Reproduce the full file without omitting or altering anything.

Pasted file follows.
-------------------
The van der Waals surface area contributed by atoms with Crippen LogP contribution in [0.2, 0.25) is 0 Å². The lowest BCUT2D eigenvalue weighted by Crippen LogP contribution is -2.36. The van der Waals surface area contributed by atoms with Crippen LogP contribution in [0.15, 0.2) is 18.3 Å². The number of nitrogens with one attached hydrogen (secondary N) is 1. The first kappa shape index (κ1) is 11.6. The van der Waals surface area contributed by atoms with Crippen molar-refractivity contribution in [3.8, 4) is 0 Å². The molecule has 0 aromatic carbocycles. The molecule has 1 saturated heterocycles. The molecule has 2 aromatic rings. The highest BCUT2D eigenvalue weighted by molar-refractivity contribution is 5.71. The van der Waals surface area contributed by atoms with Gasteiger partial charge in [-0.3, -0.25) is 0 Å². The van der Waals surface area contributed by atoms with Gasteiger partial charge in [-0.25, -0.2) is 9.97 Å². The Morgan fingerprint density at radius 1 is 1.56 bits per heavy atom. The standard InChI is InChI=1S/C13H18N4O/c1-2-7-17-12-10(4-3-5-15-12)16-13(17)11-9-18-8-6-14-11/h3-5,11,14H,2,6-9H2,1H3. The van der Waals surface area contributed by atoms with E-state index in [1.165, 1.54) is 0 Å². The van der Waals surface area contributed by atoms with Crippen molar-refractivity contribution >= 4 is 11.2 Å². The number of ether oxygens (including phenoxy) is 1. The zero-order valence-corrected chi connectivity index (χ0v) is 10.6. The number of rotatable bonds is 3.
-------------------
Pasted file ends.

The van der Waals surface area contributed by atoms with Crippen LogP contribution in [0.2, 0.25) is 0 Å². The lowest BCUT2D eigenvalue weighted by Crippen LogP contribution is -2.36. The van der Waals surface area contributed by atoms with Crippen LogP contribution in [0.15, 0.2) is 18.3 Å². The number of nitrogens with one attached hydrogen (secondary N) is 1. The first kappa shape index (κ1) is 11.6. The van der Waals surface area contributed by atoms with Crippen molar-refractivity contribution in [3.8, 4) is 0 Å². The molecule has 0 aromatic carbocycles. The molecule has 1 saturated heterocycles. The molecule has 2 aromatic rings. The highest BCUT2D eigenvalue weighted by molar-refractivity contribution is 5.71. The van der Waals surface area contributed by atoms with Gasteiger partial charge in [-0.3, -0.25) is 0 Å². The van der Waals surface area contributed by atoms with Gasteiger partial charge in [-0.25, -0.2) is 9.97 Å². The Morgan fingerprint density at radius 1 is 1.56 bits per heavy atom. The standard InChI is InChI=1S/C13H18N4O/c1-2-7-17-12-10(4-3-5-15-12)16-13(17)11-9-18-8-6-14-11/h3-5,11,14H,2,6-9H2,1H3. The van der Waals surface area contributed by atoms with E-state index in [1.165, 1.54) is 0 Å². The van der Waals surface area contributed by atoms with Crippen molar-refractivity contribution >= 4 is 11.2 Å². The number of ether oxygens (including phenoxy) is 1. The zero-order valence-corrected chi connectivity index (χ0v) is 10.6. The number of rotatable bonds is 3.